How "Catfish" Prepared Max Joseph For "We Are Your Friends"
BuzzFeed - Latest 2015-08-29
Writer director Max Joseph’s major film debut stars Zac Efron as an EDM DJ — but don’t let that stop you from giving it a chance.
Max Joseph with Emily Ratajkowski and Zac Efron at the Chicago premiere of We Are Your Friends.
Timothy Hiatt / Getty Images
On paper, Max Joseph's new movie We Are Your Friends might sound like the electronic music industry's version of Entourage.
It stars Zac Efron as Cole, an aspiring DJ surrounded by a group of hard-partying twentysomething manchildren, with Emily Ratajkowski playing his pseudo love interest.
And Joseph already knows what you think of his major film debut— especially if you haven't seen it yet.
"There's a lot of low-hanging fruit," he told BuzzFeed News at the Burbank coffee shop Romancing the Bean, where parts of the movie were filmed. "You want to talk about Zac and High School Musical? You want to talk about Emily and 'Blurred Lines'? You want to talk about me and Catfish? You want to talk about EDM culture? You want to talk about bro culture?"
Smiling broadly, Joseph admitted, "It sounds like it could be the worst movie ever."
But We Are Your Friends has an emotional throughline and, perhaps more importantly, a sense of self-awareness that makes the movie a pleasant surprise.
This isn't Joseph's first feature film, but it's certainly his biggest. While serving as co-host of MTV's reality series Catfish, Joseph has continued his career as a director of documentaries and what he terms "creative nonfiction." His 2013 mini-doc 12 Years of DFA: Too Old to Be New, Too New to Be Classic was his first filmmaking foray into electronic dance music, centered on the independent record label of the title. We Are Your Friends continues that work on a larger scale, and with a fictional story, devised by Joseph and co-writer Meaghan Oppenheimer, that moves forward along with that EDM beat.
"What's funny is people see it as, Oh, here's this big studio, your first big studio movie, and I'm like, I mean, yes, that's what it looks like, but it got there in a cool way," Joseph said. The movie, which was made for around $6 million, was already shot when Warner Bros. acquired it. Before filming, Efron signed on to the then-indie because he loved the script. "We made it independently with a very small group of people," Joseph said. "And Warner Bros. came on and they had some great ideas."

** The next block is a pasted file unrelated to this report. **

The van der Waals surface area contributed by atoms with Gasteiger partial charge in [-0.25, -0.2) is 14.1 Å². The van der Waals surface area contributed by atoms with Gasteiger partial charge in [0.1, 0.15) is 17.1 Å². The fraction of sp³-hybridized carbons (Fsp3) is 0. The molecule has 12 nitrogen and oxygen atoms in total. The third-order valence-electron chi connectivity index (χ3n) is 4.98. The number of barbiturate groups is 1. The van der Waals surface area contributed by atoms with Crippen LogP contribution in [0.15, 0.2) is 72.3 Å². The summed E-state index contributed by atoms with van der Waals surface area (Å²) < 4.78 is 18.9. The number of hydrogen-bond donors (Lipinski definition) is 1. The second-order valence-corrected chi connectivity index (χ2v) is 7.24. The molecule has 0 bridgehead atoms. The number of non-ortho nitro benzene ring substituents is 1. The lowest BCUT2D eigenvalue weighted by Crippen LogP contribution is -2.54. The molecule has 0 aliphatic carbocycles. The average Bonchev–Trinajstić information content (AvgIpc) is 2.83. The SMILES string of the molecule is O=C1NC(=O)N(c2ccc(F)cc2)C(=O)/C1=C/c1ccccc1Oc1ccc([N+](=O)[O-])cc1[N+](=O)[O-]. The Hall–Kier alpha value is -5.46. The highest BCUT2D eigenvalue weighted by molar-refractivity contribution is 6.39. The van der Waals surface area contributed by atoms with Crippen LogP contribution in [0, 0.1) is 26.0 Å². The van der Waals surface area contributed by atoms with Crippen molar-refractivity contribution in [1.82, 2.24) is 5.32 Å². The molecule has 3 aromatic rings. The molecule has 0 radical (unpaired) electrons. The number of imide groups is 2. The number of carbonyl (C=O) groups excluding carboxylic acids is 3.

Efron in We Are Your Friends.
Warner Bros. Pictures
The goal was to make We Are Your Friends something that could be enjoyed by those with only a passing knowledge of electronic music as well as those deeply enmeshed in the EDM scene. "You could just make something that's totally insider and that only pleases the subject, but then it's a fluff piece and you're only pandering to the insiders. On the flip side, you could make something that's kind of a layman's introduction to that world, but you run the risk of completely alienating the subject and the insiders," Joseph said. "You have to walk this fine line of representing it and opening the door just enough to outsiders to let them in and understand why you love this thing, or why this thing is worth your time, especially if they have preconceived notions of it."
The key was authenticity: At the bare minimum, if We Are Your Friends looked and sounded true to life, it would be a lot tougher to dismiss. Although Joseph and Oppenheimer were writing their own characters and situations, it was important for the writers to maintain a level of emotional honesty. As it turned out, much of Joseph's research was accidental, the result of his nearly four-season stint as co-host of Catfish.
"I've spent the last three years hanging out with a lot of kids in their twenties, in their towns, in their houses, just seeing how they live and talking with them, really having big heart-to-hearts with people about their fears and insecurities and what they want out of life," he said. "I would come home after shooting, and at the hotel that we were at in whatever city, I would write these scenes and lines that I heard during the day or things I saw at their houses, or situations I witnessed."
As much as it may make him an easy punch line, Joseph's work on Catfish is part of what has helped him create a film that's steeped in youth culture. Though still a young filmmaker at 33, Joseph is after all closer in age to Wes Bentley, whose character in the film is often treated as past his prime, than he is to Efron.
With authentic characters